Reflections on my first CRE Foot Washing

This is a reflection by Bob Chapman.

The foot washing at the annual Community Resource Exchange, sponsored by United Way of King County, is a vital part of the DNA of Church of the Redeemer. Inspired by the vision of Emily Austin, this congregation took this ministry to its very core.

Foot washing is who we are.

I had wanted to participate in this since I first came to Redeemer in September 2010. However, when part of the “gig economy,” I did not get time off with pay for any reason, whether illness, company holiday, or social good. That changed when I moved to direct employment in December 2017.

So, on March 20, 2018, I was there. It was my time to participate.

Emily Austin and Bob Chapman

Here are some thoughts I had from that day.

The advanced foot care team are rock stars

Everyone works hard. Very hard. However, the advanced foot care people work a bit longer and harder. And, with less attention.

Advanced foot care volunteers earning their rock star status

No one really wanted their feet washed until after 10:00 am. The guests have more important things to do when the doors first open. Get a new pair of shoes. Apply for a job. Find a housing voucher. Get a haircut.

And, get advanced foot care.

Sharon Villa, rock star

The advanced foot care team was busy pretty much from the start. I don’t think those volunteers took much of a break the whole day, even for lunch. Someone brought food and drink to them. They worked right up to closing at 2:00 pm. Then, they had to pack their tools of the trade and carry them to their cars.

I think that only Emily works harder.

Emily Austin, working hard

Look around before it gets busy

I knew about many of the services being offered that day for those experiencing homelessness. I didn’t necessarily know where they were being offered inside the Century Link Field Event Center. That is why I had no idea where to apply for a housing voucher when asked.

Sarah Phillips, looking around while working hard

There was no requirement to know this information. However, it would have been nice.

A lot is accomplished by people working hard

Washington State DSHS was next door to us. I talked to their manager. He said that he is manages the DSHS Belltown office, where they normally see about 300 people a day. With half the staff at the Community Resource Exchange, they helped the same number of people, finishing by 2:00 pm.

The usual suspects, and more

There are people in red shirts who are there to solve problems. We needed folding extra folding chairs to create a waiting area for advanced foot care. While we initially borrowed chairs from DSHS, they needed their waiting area, too. When I said what we needed to a red shirt, she found enough chairs for us, one or two at a time.

You could see efforts like this all around.

Terri Howatt at the start of the day

It is fun to call someone by their first name unexpectedly

Most of us, guests and volunteers, were wearing name tags. After a while, when I asked if a person needed their toes trimmed, feet washed, or wanted one of the foot care kits we had to pass out, I addressed that person by their first name.

Of course, no one expected it. It made a good ice breaker to start a conversation.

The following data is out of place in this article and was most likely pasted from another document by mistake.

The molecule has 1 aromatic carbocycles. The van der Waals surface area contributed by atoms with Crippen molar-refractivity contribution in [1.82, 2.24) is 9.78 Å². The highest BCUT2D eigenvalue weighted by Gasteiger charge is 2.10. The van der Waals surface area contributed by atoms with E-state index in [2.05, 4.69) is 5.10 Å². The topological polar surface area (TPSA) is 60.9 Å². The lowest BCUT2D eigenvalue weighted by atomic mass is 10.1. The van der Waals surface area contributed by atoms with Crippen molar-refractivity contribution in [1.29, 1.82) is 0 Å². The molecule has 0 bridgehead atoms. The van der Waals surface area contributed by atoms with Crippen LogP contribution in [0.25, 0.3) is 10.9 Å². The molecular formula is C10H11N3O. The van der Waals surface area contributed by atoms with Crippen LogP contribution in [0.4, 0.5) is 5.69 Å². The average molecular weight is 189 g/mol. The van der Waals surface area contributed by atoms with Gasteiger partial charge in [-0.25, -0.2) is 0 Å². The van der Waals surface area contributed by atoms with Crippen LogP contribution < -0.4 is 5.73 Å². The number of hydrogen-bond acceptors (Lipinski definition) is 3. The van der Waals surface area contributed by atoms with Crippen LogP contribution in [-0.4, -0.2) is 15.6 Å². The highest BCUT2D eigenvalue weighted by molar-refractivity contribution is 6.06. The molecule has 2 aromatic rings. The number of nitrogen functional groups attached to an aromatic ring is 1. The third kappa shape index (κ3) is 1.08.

My “gotcha” moment

Most people have at least one “gotcha” moment if you go. It isn’t a requirement, but it is typical.

In my case, I asked a guest if he needed his toes trimmed or advanced foot care. (You ask this first, because the advanced foot care people cannot do their magic after the toenails are wet.) The reply was that he lost his toes to frostbite recently. That, and how wonderful it was to find a pair of shoes that comfortably fit. He emphasized the positive with the new shoes.

So, I asked if maybe he would want to have his feet washed, instead. I didn’t know how recently this had happened. However, he was still in wound care and couldn’t get his dressings wet.

As a person with a long history with wound care resulting from radiation when I had cancer, I had my moment to think about how my experience would have been different if I was experiencing homelessness.

The people at Redeemer can be proud of where this is today

Foot washing at the Community Resource Exchange started with Redeemer, and we are still heavily invested in it. While Redeemer was the pioneer, the people and work of the Foot Soul Team come from more than Redeemer today.

Volunteers from the Seattle Service Corps with Emily

The Foot Soul Team is a steering committee to organize foot washing annually at the United Way of King County’s Community Resource Exchange. This ministry has participants from many regional faith communities.

Volunteers washing feet

Just as the Foundation for Academic Endeavors in Mount Vernon grew out of another Earley Outreach Fund project at Redeemer, the foot washing at the CRE has grown to be something much more.

Speaking of Mount Vernon

I intend to be back next year. After all, it is in Redeemer’s DNA. Hopefully you can join in.

Church of the Redeemer

Community life at Redeemer centers on worship in the Episcopal traditionArt and music vitally deepen this worship. Our faith expresses itself with service to people, locally to internationally.

Church of the Redeemer is at 6210 Northeast 181st Street in Kenmore, Washington. We are a short distance north of Bothell Way, near the Burke-Gilman Trail. The entrance looks like a gravel driveway. The campus is larger on the inside than it is on the outside.

The Episcopal Church welcomes you.